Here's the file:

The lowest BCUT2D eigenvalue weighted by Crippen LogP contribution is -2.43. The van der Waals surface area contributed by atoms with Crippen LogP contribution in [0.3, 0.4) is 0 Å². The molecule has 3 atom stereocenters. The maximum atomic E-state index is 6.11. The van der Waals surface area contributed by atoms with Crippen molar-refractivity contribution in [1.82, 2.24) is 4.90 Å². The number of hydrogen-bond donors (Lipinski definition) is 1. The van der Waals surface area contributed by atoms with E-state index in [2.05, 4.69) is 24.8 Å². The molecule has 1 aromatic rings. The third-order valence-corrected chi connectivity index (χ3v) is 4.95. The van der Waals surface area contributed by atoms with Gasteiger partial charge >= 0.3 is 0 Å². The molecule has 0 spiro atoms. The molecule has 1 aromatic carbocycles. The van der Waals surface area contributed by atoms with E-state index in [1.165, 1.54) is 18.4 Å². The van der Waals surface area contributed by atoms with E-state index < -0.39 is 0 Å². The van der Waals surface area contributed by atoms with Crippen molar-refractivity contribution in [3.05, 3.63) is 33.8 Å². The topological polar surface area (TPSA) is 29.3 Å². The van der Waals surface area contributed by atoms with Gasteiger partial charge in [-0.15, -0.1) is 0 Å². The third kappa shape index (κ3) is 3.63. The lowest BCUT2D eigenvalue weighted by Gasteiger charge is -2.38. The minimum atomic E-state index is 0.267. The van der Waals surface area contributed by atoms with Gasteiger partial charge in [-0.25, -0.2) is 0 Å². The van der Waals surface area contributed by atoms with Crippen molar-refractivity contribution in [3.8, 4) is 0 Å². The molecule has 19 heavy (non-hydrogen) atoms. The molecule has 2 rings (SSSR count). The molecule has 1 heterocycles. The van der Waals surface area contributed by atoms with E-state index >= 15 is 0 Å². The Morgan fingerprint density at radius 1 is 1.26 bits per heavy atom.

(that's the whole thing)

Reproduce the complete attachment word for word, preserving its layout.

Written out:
The lowest BCUT2D eigenvalue weighted by Crippen LogP contribution is -2.43. The van der Waals surface area contributed by atoms with Crippen LogP contribution in [0.3, 0.4) is 0 Å². The molecule has 3 atom stereocenters. The maximum atomic E-state index is 6.11. The van der Waals surface area contributed by atoms with Crippen molar-refractivity contribution in [1.82, 2.24) is 4.90 Å². The number of hydrogen-bond donors (Lipinski definition) is 1. The van der Waals surface area contributed by atoms with E-state index in [2.05, 4.69) is 24.8 Å². The molecule has 1 aromatic rings. The third-order valence-corrected chi connectivity index (χ3v) is 4.95. The van der Waals surface area contributed by atoms with Gasteiger partial charge >= 0.3 is 0 Å². The molecule has 0 spiro atoms. The molecule has 1 aromatic carbocycles. The van der Waals surface area contributed by atoms with E-state index in [1.165, 1.54) is 18.4 Å². The van der Waals surface area contributed by atoms with E-state index < -0.39 is 0 Å². The van der Waals surface area contributed by atoms with Crippen molar-refractivity contribution in [3.05, 3.63) is 33.8 Å². The topological polar surface area (TPSA) is 29.3 Å². The van der Waals surface area contributed by atoms with Gasteiger partial charge in [-0.15, -0.1) is 0 Å². The third kappa shape index (κ3) is 3.63. The lowest BCUT2D eigenvalue weighted by Gasteiger charge is -2.38. The minimum atomic E-state index is 0.267. The van der Waals surface area contributed by atoms with Gasteiger partial charge in [-0.25, -0.2) is 0 Å². The van der Waals surface area contributed by atoms with Crippen molar-refractivity contribution in [3.8, 4) is 0 Å². The molecule has 19 heavy (non-hydrogen) atoms. The molecule has 2 rings (SSSR count). The molecule has 1 heterocycles. The van der Waals surface area contributed by atoms with E-state index >= 15 is 0 Å². The Morgan fingerprint density at radius 1 is 1.26 bits per heavy atom.